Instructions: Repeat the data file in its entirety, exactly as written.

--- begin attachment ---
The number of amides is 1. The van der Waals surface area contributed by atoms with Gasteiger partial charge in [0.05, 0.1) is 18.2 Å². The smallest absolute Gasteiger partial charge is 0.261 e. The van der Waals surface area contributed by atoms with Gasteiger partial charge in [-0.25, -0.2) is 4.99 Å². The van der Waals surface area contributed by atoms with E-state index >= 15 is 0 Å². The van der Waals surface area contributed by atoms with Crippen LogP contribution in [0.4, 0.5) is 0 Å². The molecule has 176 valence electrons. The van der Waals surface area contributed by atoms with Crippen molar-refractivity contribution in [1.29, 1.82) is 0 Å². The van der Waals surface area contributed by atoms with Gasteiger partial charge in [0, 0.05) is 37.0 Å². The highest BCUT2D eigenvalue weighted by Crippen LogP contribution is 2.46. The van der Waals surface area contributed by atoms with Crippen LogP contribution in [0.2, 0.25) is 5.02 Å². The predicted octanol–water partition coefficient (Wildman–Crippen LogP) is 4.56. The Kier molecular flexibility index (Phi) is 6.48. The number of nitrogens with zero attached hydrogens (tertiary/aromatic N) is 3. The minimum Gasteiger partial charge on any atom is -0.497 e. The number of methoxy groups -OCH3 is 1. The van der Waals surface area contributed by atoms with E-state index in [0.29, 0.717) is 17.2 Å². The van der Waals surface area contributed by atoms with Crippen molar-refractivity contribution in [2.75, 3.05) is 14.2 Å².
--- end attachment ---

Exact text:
The number of amides is 1. The van der Waals surface area contributed by atoms with Gasteiger partial charge in [0.05, 0.1) is 18.2 Å². The smallest absolute Gasteiger partial charge is 0.261 e. The van der Waals surface area contributed by atoms with Gasteiger partial charge in [-0.25, -0.2) is 4.99 Å². The van der Waals surface area contributed by atoms with E-state index >= 15 is 0 Å². The van der Waals surface area contributed by atoms with Crippen LogP contribution in [0.4, 0.5) is 0 Å². The molecule has 176 valence electrons. The van der Waals surface area contributed by atoms with Crippen molar-refractivity contribution in [1.29, 1.82) is 0 Å². The van der Waals surface area contributed by atoms with Gasteiger partial charge in [0, 0.05) is 37.0 Å². The highest BCUT2D eigenvalue weighted by Crippen LogP contribution is 2.46. The van der Waals surface area contributed by atoms with Crippen LogP contribution in [0.2, 0.25) is 5.02 Å². The predicted octanol–water partition coefficient (Wildman–Crippen LogP) is 4.56. The Kier molecular flexibility index (Phi) is 6.48. The number of nitrogens with zero attached hydrogens (tertiary/aromatic N) is 3. The minimum Gasteiger partial charge on any atom is -0.497 e. The number of methoxy groups -OCH3 is 1. The van der Waals surface area contributed by atoms with E-state index in [0.29, 0.717) is 17.2 Å². The van der Waals surface area contributed by atoms with Crippen molar-refractivity contribution in [2.75, 3.05) is 14.2 Å².